A total of 76% of the FDI that comes into Mexico from nearshoring is concentrated in Nuevo León, according to a study carried out by more than 20 Tecnológico de Monterrey professors.
By INSTITUTIONAL COMMUNICATION | EGADE BUSINESS SCHOOL
Tecnológico de Monterrey presented an overview of the report “Nearshoring: Challenges and opportunities for the integration and strengthening of global value chains in Mexico” to businesspeople and industry leaders.
The factors that led to the nearshoring boom in Mexico, the prominence of its value chains and the challenge of enhancing the country’s attractiveness were the points of the study, prepared by more than 20 of the Institution’s professors, which was presented on September 25 in the auditorium of EGADE Business School, Monterrey site.
In his welcome message, Juan Pablo Murra Lascurain, rector of Higher Education at Tecnológico de Monterrey, stated: “It is important to ensure that this wave of nearshoring gives rise to a more inclusive development that will guarantee decent wages and comprise a sustainable perspective from the very beginning. We need to reflect on the kind of development we want, the public policies we hope to implement and the type of companies we want to create. This is our responsibility as an institution and as a society.”
During the event, Horacio Arredondo, dean of EGADE Business School, moderated a discussion panel, which enjoyed the participation of Gabriela Siller Pagaza, director of Economic Analysis at Grupo Financiero BASE; Eduardo Saucedo, professor at EGADE Business School; and Roberto Durán, professor at the School of Government and Public Transformation.
“Talent development is a key enabler in the context of nearshoring and plays a fundamental role in generating a lasting, positive impact on the region’s sustainable development,” Arredondo commented.
When presenting the report, Osmar Zavaleta, associate dean of Research at the School of Business and EGADE Business School, highlighted that, according to various sources, Foreign Direct Investment (FDI) in Mexico will close in 2023 at approximately over $36.7 billion dollars, while 76% of the FDI that comes into Mexico from nearshoring is concentrated in Nuevo León. By 2024, FDI would reach an estimated $37,674 million dollars.
He also mentioned that the main challenges of nearshoring include the regional diversification of export centers; articulation of value chains (north vs south, large companies vs SMEs); development of high added-value sectors; the need to invest in electrical infrastructure; water shortages in some states; a housing shortage; and mobility and pollution problems.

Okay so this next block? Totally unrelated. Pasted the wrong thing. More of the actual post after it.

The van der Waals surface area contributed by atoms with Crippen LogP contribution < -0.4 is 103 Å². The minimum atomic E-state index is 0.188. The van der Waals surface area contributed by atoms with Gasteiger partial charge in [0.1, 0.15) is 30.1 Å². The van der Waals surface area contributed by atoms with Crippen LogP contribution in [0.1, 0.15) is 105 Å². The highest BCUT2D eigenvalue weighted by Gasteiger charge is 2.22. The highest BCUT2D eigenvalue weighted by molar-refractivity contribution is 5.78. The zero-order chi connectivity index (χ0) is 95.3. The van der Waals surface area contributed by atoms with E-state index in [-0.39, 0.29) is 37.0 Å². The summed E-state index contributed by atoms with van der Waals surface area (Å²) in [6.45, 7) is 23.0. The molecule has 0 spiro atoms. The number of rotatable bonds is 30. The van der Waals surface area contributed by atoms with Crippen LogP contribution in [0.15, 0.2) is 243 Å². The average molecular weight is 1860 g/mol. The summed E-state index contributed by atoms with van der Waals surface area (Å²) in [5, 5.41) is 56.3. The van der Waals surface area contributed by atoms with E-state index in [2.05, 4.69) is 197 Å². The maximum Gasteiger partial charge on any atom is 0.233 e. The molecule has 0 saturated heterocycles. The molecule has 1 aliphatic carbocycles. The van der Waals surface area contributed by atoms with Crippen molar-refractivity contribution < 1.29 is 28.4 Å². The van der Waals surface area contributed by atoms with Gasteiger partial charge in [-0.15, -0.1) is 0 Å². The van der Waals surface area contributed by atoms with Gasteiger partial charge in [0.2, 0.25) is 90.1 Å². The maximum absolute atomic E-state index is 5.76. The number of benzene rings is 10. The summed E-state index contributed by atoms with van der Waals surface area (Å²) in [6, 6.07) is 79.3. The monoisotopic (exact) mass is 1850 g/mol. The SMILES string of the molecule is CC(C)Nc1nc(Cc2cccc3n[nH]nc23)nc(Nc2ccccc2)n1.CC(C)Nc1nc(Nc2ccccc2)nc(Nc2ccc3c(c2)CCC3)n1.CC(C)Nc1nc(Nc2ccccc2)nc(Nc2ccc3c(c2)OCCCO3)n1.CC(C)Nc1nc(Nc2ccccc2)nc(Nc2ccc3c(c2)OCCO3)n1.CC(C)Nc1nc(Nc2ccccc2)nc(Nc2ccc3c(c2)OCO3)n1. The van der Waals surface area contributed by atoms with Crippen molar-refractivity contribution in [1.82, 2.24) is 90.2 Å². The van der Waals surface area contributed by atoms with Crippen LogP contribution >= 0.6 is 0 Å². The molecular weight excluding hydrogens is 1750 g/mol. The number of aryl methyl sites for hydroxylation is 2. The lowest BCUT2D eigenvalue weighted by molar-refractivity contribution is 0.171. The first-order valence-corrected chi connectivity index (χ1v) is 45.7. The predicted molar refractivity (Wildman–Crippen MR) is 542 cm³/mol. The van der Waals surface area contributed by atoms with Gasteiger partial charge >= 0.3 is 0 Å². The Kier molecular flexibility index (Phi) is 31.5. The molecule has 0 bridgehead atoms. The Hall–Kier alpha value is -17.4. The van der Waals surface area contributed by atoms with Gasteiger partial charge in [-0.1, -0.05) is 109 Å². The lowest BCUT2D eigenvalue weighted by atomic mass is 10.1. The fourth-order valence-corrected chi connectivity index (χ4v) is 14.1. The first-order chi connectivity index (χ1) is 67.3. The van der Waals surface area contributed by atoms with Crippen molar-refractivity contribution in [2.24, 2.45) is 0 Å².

“Given the large investment flows, the demand for electricity will grow by an estimated 0.87% for every 1% increase in GDP,” warned Zavaleta, one of the authors of the report.
The presentation came to a close with a message from guest Iván Rivas Rodríguez, Minister of the Economy of the Nuevo León State Government: “The analysis of challenges and opportunities allows us to see where we should direct public policies. Nearshoring has favored our country given the solid guarantees for the protection of intellectual property rights, contained in Chapter 20 of the USMCA. When doing business in Mexico, investors appreciate such respect and have given us their vote of confidence, as can be seen in the deluge of foreign investment that has poured into Nuevo León. The comparative advantages with China are real, and we can offer opportunities in the country to manufacture metal products, machinery and equipment, computer equipment, electrical appliances, furniture and mattresses. One of the biggest challenges is the development of high value-added sectors through technological convergence.”
The authors of the report include professors from the School of Business and EGADE Business School, and the School of Government and Public Transformation, as well as experts from the Institution: Alfonso Avila Robinson, Carlos Mario Aldana Varga, Eduardo Armando, Eduardo Saucedo, Edgardo Arturo Ayala Gaytán, Ernesto del Castillo de la Fuente, Federico Trigos Salazar, Evodio Kaltenecker Retto de Queiroz, Francisco Javier Valderrey Villar, Javier Armando González Lozano, Jesús Emmanuel Carrillo Gallegos, Félix Cárdenas, Juan Ignacio Sánchez, Luis Vicente Cabeza Llanos, Michele Vittorio, Octavio Cabrera Lazarini, Osmar Zavaleta, Rolando Fuentes, Roberto Durán-Fernández, Roberto Garza Barbosa, René Cabral Torres, Ricardo Buitrago and Sergio Manuel Madero Gómez.